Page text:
The name La Donella was inspired by one of the 5 “Monuments” of cycling.
Liège-Bastogne-Liège (pronounced lee-aizhe bastone-ya lee-aizhe, or LBL for short – you can see why it needs a nickname!) is one of the 5 “Monuments” of cycling, the single-day races of greatest age and stature, all at least 160 miles in length. All 5 occur during the spring. It is contested across the hilly country of eastern Belgium. The outbound leg from Liege to Bastogne is mostly flat, but the return trip is on a different route, winding and very hilly. These are not big mountains, but steep rolling hills a mile or so in length – about 20 of them. Hence the “hills and valleys” in the text on the back label of the La Donella. The sheer length and difficulty of the course ensure that only the strongest riders are left at the front of the race by the end. The finish of the race features a climb (of course), and the finale of the race typically includes a handful of riders racing each other up this final climb for glory.
LBL is the oldest of the Monuments, hence the nickname “La Doyenne” (the grand dame). I named the wine La Donella as an alteration of the La Doyenne nickname. I made up the word Donella, but it turns out that in Italian it means “little Virgin Mary” or “young woman” and it is also used as a woman’s name.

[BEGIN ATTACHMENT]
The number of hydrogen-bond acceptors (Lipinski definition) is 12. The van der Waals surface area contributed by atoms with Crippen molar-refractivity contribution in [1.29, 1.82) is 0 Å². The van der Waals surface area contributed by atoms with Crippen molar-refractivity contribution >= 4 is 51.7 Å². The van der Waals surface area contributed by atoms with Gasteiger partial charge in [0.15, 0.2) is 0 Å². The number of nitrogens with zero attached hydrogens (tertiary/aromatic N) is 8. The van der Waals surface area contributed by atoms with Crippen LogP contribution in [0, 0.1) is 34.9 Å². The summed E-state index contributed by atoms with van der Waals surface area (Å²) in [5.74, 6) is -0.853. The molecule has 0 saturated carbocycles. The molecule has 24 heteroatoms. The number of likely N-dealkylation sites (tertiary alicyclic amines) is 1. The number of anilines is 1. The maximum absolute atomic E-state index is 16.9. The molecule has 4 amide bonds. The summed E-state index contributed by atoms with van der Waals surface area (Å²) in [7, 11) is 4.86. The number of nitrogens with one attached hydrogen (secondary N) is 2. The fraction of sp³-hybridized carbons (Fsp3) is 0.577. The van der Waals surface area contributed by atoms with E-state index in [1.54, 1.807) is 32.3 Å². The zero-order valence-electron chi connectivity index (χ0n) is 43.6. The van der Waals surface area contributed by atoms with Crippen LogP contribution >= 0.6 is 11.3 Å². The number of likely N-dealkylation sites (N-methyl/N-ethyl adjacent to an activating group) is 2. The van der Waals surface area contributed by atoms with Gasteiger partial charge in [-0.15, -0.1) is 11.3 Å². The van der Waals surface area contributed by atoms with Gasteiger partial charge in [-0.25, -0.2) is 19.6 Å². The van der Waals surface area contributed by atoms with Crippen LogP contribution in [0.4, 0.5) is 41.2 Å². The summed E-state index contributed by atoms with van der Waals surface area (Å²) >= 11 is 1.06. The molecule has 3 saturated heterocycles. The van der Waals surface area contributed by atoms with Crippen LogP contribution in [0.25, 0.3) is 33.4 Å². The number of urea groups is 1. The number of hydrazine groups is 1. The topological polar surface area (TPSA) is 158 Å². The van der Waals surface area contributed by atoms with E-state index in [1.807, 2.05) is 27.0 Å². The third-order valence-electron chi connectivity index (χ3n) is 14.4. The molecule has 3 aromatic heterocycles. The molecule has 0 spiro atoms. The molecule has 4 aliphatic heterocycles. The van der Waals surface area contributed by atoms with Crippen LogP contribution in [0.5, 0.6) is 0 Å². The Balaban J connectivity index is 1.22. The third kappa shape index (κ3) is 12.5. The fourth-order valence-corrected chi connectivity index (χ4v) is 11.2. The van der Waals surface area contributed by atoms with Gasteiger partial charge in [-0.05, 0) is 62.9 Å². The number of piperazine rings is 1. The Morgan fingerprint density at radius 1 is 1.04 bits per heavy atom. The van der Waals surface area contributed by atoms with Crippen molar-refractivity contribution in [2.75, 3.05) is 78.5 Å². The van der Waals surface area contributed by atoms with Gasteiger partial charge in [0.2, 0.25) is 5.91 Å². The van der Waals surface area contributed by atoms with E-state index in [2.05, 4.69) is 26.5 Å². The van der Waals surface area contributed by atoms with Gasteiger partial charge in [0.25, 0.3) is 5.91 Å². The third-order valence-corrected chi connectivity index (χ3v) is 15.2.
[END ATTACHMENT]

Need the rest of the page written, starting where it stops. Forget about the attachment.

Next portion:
This wine was originally named Sweet Sarah (because my wife, Sarah, prefers white wine and I wanted to put her name on something she would like), and then the first time I took it to a tasting, people said “white syrah? what the heck? And you spelled syrah wrong.” So, we moved the Sweet Sarah name over to a wine that is actually made from syrah. The grapes in La Donella are sauvignon blanc from Red Mountain, from the famed Artz vineyard. These are the only vines that we have been getting grapes from since our first year. I love grassy sauvignon blancs like those from New Zealand and parts of France, so I was hoping to make something like that when I originally sourced sauvignon blanc for our first vintage. After several years of adjusting harvest timing earlier and earlier, I finally concluded that I was never going to be able to make the style of Sauvignon Blanc that I was looking for out of these grapes. To boot, I found that I really preferred the wine made from these grapes when it had a little bit of residual sugar. Not wanting to sell an off-dry wine under the sauvignon blanc name, the wine was renamed, but remains 100% Sauvignon Blanc. Earlier vintages were a little bit sweeter, but these days it is made in a style that is similar to vinho verde, the wonderful summer white from Portugal: early harvest, slight sweetness, hint of effervescence.